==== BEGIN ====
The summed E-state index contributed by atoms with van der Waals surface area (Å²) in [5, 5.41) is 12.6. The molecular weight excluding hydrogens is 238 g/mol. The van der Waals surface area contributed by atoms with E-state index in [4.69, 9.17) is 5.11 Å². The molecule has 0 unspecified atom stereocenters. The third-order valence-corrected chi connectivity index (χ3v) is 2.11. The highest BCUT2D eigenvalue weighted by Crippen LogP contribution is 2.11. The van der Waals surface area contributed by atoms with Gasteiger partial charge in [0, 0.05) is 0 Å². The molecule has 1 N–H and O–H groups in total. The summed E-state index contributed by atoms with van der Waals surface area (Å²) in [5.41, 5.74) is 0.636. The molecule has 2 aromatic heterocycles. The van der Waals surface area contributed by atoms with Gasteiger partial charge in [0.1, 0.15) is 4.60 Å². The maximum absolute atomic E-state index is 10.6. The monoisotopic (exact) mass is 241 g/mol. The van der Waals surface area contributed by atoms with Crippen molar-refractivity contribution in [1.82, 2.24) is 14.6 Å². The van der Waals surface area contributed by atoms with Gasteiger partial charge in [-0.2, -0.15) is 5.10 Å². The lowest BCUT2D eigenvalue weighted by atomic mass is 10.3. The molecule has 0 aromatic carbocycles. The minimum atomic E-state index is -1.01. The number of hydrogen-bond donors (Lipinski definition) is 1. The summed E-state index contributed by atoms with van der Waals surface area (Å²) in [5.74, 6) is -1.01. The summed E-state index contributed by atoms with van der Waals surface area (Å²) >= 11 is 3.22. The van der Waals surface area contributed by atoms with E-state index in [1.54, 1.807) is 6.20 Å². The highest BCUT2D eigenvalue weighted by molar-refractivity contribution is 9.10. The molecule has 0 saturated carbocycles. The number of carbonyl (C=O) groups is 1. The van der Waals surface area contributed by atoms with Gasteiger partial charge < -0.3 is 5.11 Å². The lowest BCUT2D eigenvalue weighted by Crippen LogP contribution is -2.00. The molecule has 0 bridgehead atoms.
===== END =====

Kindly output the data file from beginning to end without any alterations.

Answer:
The summed E-state index contributed by atoms with van der Waals surface area (Å²) in [5, 5.41) is 12.6. The molecular weight excluding hydrogens is 238 g/mol. The van der Waals surface area contributed by atoms with E-state index in [4.69, 9.17) is 5.11 Å². The molecule has 0 unspecified atom stereocenters. The third-order valence-corrected chi connectivity index (χ3v) is 2.11. The highest BCUT2D eigenvalue weighted by Crippen LogP contribution is 2.11. The van der Waals surface area contributed by atoms with Gasteiger partial charge in [0, 0.05) is 0 Å². The molecule has 1 N–H and O–H groups in total. The summed E-state index contributed by atoms with van der Waals surface area (Å²) in [5.41, 5.74) is 0.636. The molecule has 2 aromatic heterocycles. The van der Waals surface area contributed by atoms with Gasteiger partial charge in [0.1, 0.15) is 4.60 Å². The maximum absolute atomic E-state index is 10.6. The monoisotopic (exact) mass is 241 g/mol. The van der Waals surface area contributed by atoms with Crippen molar-refractivity contribution in [1.82, 2.24) is 14.6 Å². The van der Waals surface area contributed by atoms with Gasteiger partial charge in [-0.2, -0.15) is 5.10 Å². The lowest BCUT2D eigenvalue weighted by atomic mass is 10.3. The molecule has 0 aromatic carbocycles. The minimum atomic E-state index is -1.01. The number of hydrogen-bond donors (Lipinski definition) is 1. The summed E-state index contributed by atoms with van der Waals surface area (Å²) in [5.74, 6) is -1.01. The summed E-state index contributed by atoms with van der Waals surface area (Å²) >= 11 is 3.22. The van der Waals surface area contributed by atoms with E-state index in [1.54, 1.807) is 6.20 Å². The highest BCUT2D eigenvalue weighted by molar-refractivity contribution is 9.10. The molecule has 0 saturated carbocycles. The number of carbonyl (C=O) groups is 1. The van der Waals surface area contributed by atoms with Gasteiger partial charge < -0.3 is 5.11 Å². The lowest BCUT2D eigenvalue weighted by Crippen LogP contribution is -2.00. The molecule has 0 bridgehead atoms.